In 1872, Princeton celebrated Hodge’s fifty years as a professor of theology. On 24 April the shops in Princeton closed in honour of the great man. In the evening, four hundred of the 2700 students Hodge had taught were present, along with delegates from many churches, colleges and seminaries, to honour Princeton’s grand old man. On behalf of the seminary’s trustees, Henry Boardman declared, "…what honour, beloved Brother, has God put upon you! For fifty years you have been training men to preach the glorious gospel of the grace of God to their fellow sinners." These words encapsulate the man that Charles Hodge was. With others at Princeton, he saw that his first calling was to equip men to be ministers of the saving gospel of Christ. In all his labours, he sought first and foremost to prepare men to be preachers.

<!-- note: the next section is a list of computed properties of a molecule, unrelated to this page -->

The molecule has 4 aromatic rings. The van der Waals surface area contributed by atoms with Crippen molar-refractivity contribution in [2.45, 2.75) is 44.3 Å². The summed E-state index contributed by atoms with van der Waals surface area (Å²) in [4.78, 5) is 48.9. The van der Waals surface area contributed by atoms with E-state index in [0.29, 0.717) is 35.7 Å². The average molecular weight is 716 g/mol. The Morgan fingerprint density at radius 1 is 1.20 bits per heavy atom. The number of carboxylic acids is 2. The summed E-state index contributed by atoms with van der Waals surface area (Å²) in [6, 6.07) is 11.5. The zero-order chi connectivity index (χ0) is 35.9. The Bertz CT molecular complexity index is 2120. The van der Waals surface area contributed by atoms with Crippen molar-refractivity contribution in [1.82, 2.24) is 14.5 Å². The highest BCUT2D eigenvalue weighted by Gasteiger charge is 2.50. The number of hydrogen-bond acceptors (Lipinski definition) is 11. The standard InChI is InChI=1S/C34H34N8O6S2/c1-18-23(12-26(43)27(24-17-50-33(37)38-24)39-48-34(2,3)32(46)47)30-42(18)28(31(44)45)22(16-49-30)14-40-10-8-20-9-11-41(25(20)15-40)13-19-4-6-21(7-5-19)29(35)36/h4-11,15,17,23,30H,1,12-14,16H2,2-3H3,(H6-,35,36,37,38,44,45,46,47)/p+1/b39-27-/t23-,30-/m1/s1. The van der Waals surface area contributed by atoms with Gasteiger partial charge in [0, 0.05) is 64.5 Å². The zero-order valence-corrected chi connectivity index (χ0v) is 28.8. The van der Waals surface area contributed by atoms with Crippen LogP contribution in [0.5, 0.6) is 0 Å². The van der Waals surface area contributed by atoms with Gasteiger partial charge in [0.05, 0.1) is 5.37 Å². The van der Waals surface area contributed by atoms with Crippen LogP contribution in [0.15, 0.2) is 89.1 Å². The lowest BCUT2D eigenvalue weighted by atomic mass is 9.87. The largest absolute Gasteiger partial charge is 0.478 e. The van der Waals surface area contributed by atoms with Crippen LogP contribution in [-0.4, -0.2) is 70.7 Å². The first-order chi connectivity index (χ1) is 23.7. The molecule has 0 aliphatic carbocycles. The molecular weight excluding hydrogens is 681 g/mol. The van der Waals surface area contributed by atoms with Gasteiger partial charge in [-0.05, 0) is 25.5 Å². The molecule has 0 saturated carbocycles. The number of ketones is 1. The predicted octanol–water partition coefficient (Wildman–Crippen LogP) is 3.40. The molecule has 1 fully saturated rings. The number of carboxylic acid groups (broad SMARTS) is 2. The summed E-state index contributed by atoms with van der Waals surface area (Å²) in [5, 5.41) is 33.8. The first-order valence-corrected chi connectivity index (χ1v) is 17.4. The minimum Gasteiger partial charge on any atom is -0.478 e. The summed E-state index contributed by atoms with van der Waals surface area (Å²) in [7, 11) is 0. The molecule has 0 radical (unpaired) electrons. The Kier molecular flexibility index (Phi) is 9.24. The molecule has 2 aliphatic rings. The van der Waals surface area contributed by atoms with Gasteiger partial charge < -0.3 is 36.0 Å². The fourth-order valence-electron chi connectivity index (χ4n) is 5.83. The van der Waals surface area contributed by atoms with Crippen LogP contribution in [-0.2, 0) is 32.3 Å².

When he died in 1878, not only the Reformed faith, but also the Christian faith, lost a valiant-for-truth. Charles Hodge may not have been a scintillating or deeply original thinker. He may not have scaled the biblical and theological heights of Calvin, or even Warfield. He did however stand unyieldingly, yet always generously, for the gospel of grace and supernatural religion in an age of unbelief and scepticism. For this the Church will always be thankful.